Literature review: what is it?
Research literature reviews provide an overview of a specific topic by surveying academic sources. An analysis of literature reviews tells us what has been written about a particular topic and by whom, as well as where the materials are from. Basically, a literature review involves searching and assessing the available literature on the topic or topic area you choose. It documents the state of the art for the subject or topic you have chosen.
Literature reviews include the following elements:
- The publication’s description;
- An overview of the points in the publication;
- A discussion of the research gaps;
- Evaluating the contribution of the publication
Why are literature reviews necessary?
A literature review is designed to examine writings on a given subject in order to establish a reviewer’s own point of view within the field of scholarship on the subject. Readers can benefit from literature reviews by getting a comprehensive overview of previous discussions before they embark on their own research or dissertation. In short, a literature review shows readers where the reviewer fits into the academic conversation on a particular topic in relation to existing scholarship.
What is the process for writing a literature review?
Depending on the length of your project, the depth and length of your literature review will vary. You may decide to include 5-6 sources to review if you are writing a 9-10 page paper that also includes your argument; however, the number of sources or how much you should include is not finite. It is important to consult your instructor/supervisor for expectations about how to proceed.
Here’s how you can write your literature review by following these steps:
- Identify your goal
Make sure the thesis statement clearly explains your aim if you are writing an argumentative paper. However, you must develop a hypothesis before you can evaluate a scientific theory. The purpose of your project should be started if you are providing a self-contained review of a topic. Any paper should begin with a clear statement of purpose so that the literature review is aligned with a particular point of view.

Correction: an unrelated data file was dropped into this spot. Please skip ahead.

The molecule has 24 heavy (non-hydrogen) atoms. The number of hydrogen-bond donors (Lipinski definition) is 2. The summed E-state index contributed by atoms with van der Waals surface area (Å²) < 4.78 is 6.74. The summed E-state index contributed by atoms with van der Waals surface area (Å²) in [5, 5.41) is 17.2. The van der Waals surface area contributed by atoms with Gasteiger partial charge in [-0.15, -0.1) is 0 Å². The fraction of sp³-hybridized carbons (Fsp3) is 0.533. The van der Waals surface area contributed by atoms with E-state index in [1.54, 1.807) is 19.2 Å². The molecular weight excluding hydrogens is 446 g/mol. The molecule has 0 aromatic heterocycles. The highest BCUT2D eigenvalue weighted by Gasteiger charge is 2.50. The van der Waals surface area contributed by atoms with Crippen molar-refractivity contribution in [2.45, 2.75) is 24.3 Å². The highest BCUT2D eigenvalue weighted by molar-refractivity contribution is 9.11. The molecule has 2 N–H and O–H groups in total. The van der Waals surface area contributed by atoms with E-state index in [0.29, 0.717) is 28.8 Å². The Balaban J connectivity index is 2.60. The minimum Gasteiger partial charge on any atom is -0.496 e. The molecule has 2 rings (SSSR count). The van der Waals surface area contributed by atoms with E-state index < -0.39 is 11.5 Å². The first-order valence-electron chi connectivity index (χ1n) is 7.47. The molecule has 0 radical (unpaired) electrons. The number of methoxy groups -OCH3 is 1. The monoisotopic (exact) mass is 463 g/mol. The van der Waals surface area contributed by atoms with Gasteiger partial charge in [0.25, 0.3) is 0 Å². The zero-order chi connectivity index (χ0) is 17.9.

- Research Your Topic
You should review a few studies that directly relate to your topic and argument, as well as those written by scholars you believe are credible. Be sure to include the most pertinent publications of the top scholars who are experts on your topic’s academic field.
- Summarize each publication in relation to your research
In your summary of each publication, including the significance of that publication’s main points by relating its data to your thesis, hypothesis, or project statement. Is there a connection between these? Incorporate this information into the discussion.
- Analyze Literature Logically
How have the earliest ideas on the topic evolved and grown in the academic discussion of these publications? Think of your literature review as a development of a critical argument. Start with the basics and put things into perspective.
- Referencing/Works Citation
In writing your literature review, you will include the author names and the dates of publications; however, you must provide a detailed reference section at the end of each entry.